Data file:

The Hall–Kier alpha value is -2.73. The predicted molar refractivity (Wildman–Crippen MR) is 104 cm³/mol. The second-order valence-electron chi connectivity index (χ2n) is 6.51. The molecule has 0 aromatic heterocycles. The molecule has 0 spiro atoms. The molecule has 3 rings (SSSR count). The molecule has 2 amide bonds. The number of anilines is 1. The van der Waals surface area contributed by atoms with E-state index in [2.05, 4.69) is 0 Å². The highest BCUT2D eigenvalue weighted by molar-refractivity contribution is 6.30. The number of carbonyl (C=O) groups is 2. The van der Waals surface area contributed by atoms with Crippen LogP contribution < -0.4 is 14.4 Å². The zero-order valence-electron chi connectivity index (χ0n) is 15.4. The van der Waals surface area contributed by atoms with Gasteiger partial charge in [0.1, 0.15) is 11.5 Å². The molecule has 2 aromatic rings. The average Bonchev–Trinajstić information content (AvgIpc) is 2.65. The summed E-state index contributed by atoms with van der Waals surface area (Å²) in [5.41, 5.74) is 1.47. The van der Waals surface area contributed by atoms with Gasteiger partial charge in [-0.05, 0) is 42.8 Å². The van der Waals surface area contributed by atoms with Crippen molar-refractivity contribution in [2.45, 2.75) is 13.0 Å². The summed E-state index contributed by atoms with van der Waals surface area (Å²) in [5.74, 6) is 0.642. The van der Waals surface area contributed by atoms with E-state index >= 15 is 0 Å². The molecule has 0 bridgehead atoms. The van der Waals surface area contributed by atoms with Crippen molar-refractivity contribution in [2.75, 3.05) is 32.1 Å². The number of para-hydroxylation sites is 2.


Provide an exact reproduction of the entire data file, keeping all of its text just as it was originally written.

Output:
The Hall–Kier alpha value is -2.73. The predicted molar refractivity (Wildman–Crippen MR) is 104 cm³/mol. The second-order valence-electron chi connectivity index (χ2n) is 6.51. The molecule has 0 aromatic heterocycles. The molecule has 0 spiro atoms. The molecule has 3 rings (SSSR count). The molecule has 2 amide bonds. The number of anilines is 1. The van der Waals surface area contributed by atoms with E-state index in [2.05, 4.69) is 0 Å². The highest BCUT2D eigenvalue weighted by molar-refractivity contribution is 6.30. The number of carbonyl (C=O) groups is 2. The van der Waals surface area contributed by atoms with Crippen LogP contribution < -0.4 is 14.4 Å². The zero-order valence-electron chi connectivity index (χ0n) is 15.4. The van der Waals surface area contributed by atoms with Gasteiger partial charge in [0.1, 0.15) is 11.5 Å². The molecule has 2 aromatic rings. The average Bonchev–Trinajstić information content (AvgIpc) is 2.65. The summed E-state index contributed by atoms with van der Waals surface area (Å²) in [5.41, 5.74) is 1.47. The van der Waals surface area contributed by atoms with Gasteiger partial charge in [-0.05, 0) is 42.8 Å². The van der Waals surface area contributed by atoms with Crippen molar-refractivity contribution in [2.45, 2.75) is 13.0 Å². The summed E-state index contributed by atoms with van der Waals surface area (Å²) in [5.74, 6) is 0.642. The van der Waals surface area contributed by atoms with E-state index >= 15 is 0 Å². The molecule has 0 bridgehead atoms. The van der Waals surface area contributed by atoms with Crippen molar-refractivity contribution in [2.75, 3.05) is 32.1 Å². The number of para-hydroxylation sites is 2.